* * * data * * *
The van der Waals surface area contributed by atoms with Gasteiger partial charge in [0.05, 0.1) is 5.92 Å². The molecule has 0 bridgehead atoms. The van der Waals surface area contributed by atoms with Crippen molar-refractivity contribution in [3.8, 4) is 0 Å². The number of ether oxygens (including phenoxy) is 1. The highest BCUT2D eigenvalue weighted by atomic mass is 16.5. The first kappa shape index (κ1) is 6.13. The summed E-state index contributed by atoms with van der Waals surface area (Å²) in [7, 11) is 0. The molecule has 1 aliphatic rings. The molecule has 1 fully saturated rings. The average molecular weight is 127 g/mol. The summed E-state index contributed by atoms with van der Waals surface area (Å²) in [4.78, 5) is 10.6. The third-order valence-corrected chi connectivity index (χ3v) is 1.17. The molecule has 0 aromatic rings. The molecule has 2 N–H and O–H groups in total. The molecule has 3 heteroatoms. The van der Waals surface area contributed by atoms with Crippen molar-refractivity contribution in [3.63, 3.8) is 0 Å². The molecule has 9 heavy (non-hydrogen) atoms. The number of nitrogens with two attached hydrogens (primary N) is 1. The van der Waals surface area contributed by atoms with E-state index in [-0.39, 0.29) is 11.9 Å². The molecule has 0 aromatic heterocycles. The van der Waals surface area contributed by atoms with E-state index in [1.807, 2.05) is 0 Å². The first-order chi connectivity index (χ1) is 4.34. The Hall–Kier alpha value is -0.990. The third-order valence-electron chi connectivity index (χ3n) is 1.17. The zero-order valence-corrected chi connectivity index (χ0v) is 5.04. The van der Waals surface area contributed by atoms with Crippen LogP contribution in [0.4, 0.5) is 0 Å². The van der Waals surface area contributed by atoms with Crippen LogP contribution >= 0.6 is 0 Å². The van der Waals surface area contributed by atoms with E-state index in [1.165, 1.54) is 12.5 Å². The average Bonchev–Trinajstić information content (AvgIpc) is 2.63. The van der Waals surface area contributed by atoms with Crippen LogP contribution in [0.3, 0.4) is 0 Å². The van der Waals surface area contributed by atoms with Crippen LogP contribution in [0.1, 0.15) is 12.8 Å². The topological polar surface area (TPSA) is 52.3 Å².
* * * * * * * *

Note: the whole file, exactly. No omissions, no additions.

The van der Waals surface area contributed by atoms with Gasteiger partial charge in [0.05, 0.1) is 5.92 Å². The molecule has 0 bridgehead atoms. The van der Waals surface area contributed by atoms with Crippen molar-refractivity contribution in [3.8, 4) is 0 Å². The number of ether oxygens (including phenoxy) is 1. The highest BCUT2D eigenvalue weighted by atomic mass is 16.5. The first kappa shape index (κ1) is 6.13. The summed E-state index contributed by atoms with van der Waals surface area (Å²) in [7, 11) is 0. The molecule has 1 aliphatic rings. The molecule has 1 fully saturated rings. The average molecular weight is 127 g/mol. The summed E-state index contributed by atoms with van der Waals surface area (Å²) in [4.78, 5) is 10.6. The third-order valence-corrected chi connectivity index (χ3v) is 1.17. The molecule has 0 aromatic rings. The molecule has 2 N–H and O–H groups in total. The molecule has 3 heteroatoms. The van der Waals surface area contributed by atoms with Crippen molar-refractivity contribution in [3.63, 3.8) is 0 Å². The molecule has 9 heavy (non-hydrogen) atoms. The number of nitrogens with two attached hydrogens (primary N) is 1. The van der Waals surface area contributed by atoms with E-state index in [-0.39, 0.29) is 11.9 Å². The molecule has 0 aromatic heterocycles. The van der Waals surface area contributed by atoms with E-state index in [1.807, 2.05) is 0 Å². The first-order chi connectivity index (χ1) is 4.34. The Hall–Kier alpha value is -0.990. The third-order valence-electron chi connectivity index (χ3n) is 1.17. The zero-order valence-corrected chi connectivity index (χ0v) is 5.04. The van der Waals surface area contributed by atoms with Crippen LogP contribution in [0.4, 0.5) is 0 Å². The van der Waals surface area contributed by atoms with Crippen LogP contribution >= 0.6 is 0 Å². The van der Waals surface area contributed by atoms with E-state index in [1.165, 1.54) is 12.5 Å². The average Bonchev–Trinajstić information content (AvgIpc) is 2.63. The van der Waals surface area contributed by atoms with Crippen LogP contribution in [0.3, 0.4) is 0 Å². The van der Waals surface area contributed by atoms with Crippen LogP contribution in [0.1, 0.15) is 12.8 Å². The topological polar surface area (TPSA) is 52.3 Å².